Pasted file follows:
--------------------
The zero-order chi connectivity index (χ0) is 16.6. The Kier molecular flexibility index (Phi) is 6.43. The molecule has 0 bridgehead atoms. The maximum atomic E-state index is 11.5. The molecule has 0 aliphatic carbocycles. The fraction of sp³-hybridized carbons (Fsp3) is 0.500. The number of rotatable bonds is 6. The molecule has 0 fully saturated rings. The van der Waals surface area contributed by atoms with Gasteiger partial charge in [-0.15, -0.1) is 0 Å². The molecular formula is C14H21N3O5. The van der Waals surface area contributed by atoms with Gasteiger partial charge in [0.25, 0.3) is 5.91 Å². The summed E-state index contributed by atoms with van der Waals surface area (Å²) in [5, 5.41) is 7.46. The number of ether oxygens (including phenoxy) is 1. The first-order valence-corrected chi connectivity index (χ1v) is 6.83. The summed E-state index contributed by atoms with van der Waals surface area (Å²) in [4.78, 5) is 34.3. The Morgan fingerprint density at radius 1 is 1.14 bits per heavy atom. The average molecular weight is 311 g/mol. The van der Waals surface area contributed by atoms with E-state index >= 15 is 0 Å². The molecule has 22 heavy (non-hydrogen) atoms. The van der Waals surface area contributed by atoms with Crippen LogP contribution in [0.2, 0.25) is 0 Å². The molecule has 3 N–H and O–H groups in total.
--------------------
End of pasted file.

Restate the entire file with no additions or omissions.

The zero-order chi connectivity index (χ0) is 16.6. The Kier molecular flexibility index (Phi) is 6.43. The molecule has 0 bridgehead atoms. The maximum atomic E-state index is 11.5. The molecule has 0 aliphatic carbocycles. The fraction of sp³-hybridized carbons (Fsp3) is 0.500. The number of rotatable bonds is 6. The molecule has 0 fully saturated rings. The van der Waals surface area contributed by atoms with Gasteiger partial charge in [-0.15, -0.1) is 0 Å². The molecular formula is C14H21N3O5. The van der Waals surface area contributed by atoms with Gasteiger partial charge in [0.25, 0.3) is 5.91 Å². The summed E-state index contributed by atoms with van der Waals surface area (Å²) in [5, 5.41) is 7.46. The number of ether oxygens (including phenoxy) is 1. The first-order valence-corrected chi connectivity index (χ1v) is 6.83. The summed E-state index contributed by atoms with van der Waals surface area (Å²) in [4.78, 5) is 34.3. The Morgan fingerprint density at radius 1 is 1.14 bits per heavy atom. The average molecular weight is 311 g/mol. The van der Waals surface area contributed by atoms with E-state index >= 15 is 0 Å². The molecule has 22 heavy (non-hydrogen) atoms. The van der Waals surface area contributed by atoms with Crippen LogP contribution in [0.2, 0.25) is 0 Å². The molecule has 3 N–H and O–H groups in total.